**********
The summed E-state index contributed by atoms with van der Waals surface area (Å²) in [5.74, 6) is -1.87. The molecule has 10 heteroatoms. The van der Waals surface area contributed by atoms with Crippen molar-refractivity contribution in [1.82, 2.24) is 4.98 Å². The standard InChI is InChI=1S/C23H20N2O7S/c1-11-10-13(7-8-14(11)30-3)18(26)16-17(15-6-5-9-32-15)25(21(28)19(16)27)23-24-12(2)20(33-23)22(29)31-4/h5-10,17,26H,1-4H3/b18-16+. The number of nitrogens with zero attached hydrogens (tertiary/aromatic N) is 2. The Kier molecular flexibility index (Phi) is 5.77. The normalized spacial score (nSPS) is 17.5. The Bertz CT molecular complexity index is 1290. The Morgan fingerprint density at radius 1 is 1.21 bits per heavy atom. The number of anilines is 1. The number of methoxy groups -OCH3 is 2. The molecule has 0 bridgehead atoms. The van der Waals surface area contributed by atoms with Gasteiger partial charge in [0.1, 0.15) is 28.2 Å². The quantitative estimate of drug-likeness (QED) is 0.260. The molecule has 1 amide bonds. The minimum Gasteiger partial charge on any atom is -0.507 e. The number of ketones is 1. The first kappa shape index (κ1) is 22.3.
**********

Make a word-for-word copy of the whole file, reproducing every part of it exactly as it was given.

The summed E-state index contributed by atoms with van der Waals surface area (Å²) in [5.74, 6) is -1.87. The molecule has 10 heteroatoms. The van der Waals surface area contributed by atoms with Crippen molar-refractivity contribution in [1.82, 2.24) is 4.98 Å². The standard InChI is InChI=1S/C23H20N2O7S/c1-11-10-13(7-8-14(11)30-3)18(26)16-17(15-6-5-9-32-15)25(21(28)19(16)27)23-24-12(2)20(33-23)22(29)31-4/h5-10,17,26H,1-4H3/b18-16+. The number of nitrogens with zero attached hydrogens (tertiary/aromatic N) is 2. The Kier molecular flexibility index (Phi) is 5.77. The normalized spacial score (nSPS) is 17.5. The Bertz CT molecular complexity index is 1290. The Morgan fingerprint density at radius 1 is 1.21 bits per heavy atom. The number of anilines is 1. The number of methoxy groups -OCH3 is 2. The molecule has 0 bridgehead atoms. The van der Waals surface area contributed by atoms with Gasteiger partial charge in [0.1, 0.15) is 28.2 Å². The quantitative estimate of drug-likeness (QED) is 0.260. The molecule has 1 amide bonds. The minimum Gasteiger partial charge on any atom is -0.507 e. The number of ketones is 1. The first kappa shape index (κ1) is 22.3.